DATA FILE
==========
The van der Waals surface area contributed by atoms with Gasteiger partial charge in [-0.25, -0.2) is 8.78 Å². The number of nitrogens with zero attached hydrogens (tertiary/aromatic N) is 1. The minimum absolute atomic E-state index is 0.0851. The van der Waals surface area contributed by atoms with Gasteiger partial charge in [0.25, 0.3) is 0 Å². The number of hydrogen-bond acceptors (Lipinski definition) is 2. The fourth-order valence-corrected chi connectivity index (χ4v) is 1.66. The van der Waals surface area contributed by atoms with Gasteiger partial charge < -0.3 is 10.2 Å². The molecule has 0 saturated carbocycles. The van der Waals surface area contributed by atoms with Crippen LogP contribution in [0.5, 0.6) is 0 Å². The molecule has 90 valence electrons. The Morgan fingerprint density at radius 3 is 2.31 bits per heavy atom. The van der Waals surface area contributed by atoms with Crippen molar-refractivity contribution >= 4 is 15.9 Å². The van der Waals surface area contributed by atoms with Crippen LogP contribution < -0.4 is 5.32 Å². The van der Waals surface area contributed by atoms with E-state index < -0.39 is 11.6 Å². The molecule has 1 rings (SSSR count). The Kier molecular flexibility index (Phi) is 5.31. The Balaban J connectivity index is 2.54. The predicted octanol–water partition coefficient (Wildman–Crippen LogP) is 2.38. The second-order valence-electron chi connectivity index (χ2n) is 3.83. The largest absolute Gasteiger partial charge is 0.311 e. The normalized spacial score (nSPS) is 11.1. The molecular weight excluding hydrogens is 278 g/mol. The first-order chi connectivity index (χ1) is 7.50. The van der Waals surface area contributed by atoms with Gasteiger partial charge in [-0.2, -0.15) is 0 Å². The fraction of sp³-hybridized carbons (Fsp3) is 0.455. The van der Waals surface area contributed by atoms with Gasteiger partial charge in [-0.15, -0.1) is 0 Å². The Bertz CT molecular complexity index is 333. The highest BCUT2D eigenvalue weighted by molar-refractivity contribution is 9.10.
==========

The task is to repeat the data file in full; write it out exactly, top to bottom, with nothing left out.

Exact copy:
The van der Waals surface area contributed by atoms with Gasteiger partial charge in [-0.25, -0.2) is 8.78 Å². The number of nitrogens with zero attached hydrogens (tertiary/aromatic N) is 1. The minimum absolute atomic E-state index is 0.0851. The van der Waals surface area contributed by atoms with Gasteiger partial charge in [0.25, 0.3) is 0 Å². The number of hydrogen-bond acceptors (Lipinski definition) is 2. The fourth-order valence-corrected chi connectivity index (χ4v) is 1.66. The van der Waals surface area contributed by atoms with Gasteiger partial charge < -0.3 is 10.2 Å². The molecule has 0 saturated carbocycles. The van der Waals surface area contributed by atoms with Crippen LogP contribution in [0.5, 0.6) is 0 Å². The molecule has 90 valence electrons. The Morgan fingerprint density at radius 3 is 2.31 bits per heavy atom. The van der Waals surface area contributed by atoms with Crippen molar-refractivity contribution >= 4 is 15.9 Å². The van der Waals surface area contributed by atoms with Crippen LogP contribution < -0.4 is 5.32 Å². The van der Waals surface area contributed by atoms with E-state index < -0.39 is 11.6 Å². The molecule has 1 rings (SSSR count). The Kier molecular flexibility index (Phi) is 5.31. The Balaban J connectivity index is 2.54. The predicted octanol–water partition coefficient (Wildman–Crippen LogP) is 2.38. The second-order valence-electron chi connectivity index (χ2n) is 3.83. The largest absolute Gasteiger partial charge is 0.311 e. The normalized spacial score (nSPS) is 11.1. The molecular weight excluding hydrogens is 278 g/mol. The first-order chi connectivity index (χ1) is 7.50. The van der Waals surface area contributed by atoms with Gasteiger partial charge in [-0.2, -0.15) is 0 Å². The fraction of sp³-hybridized carbons (Fsp3) is 0.455. The van der Waals surface area contributed by atoms with Gasteiger partial charge in [-0.15, -0.1) is 0 Å². The Bertz CT molecular complexity index is 333. The highest BCUT2D eigenvalue weighted by molar-refractivity contribution is 9.10.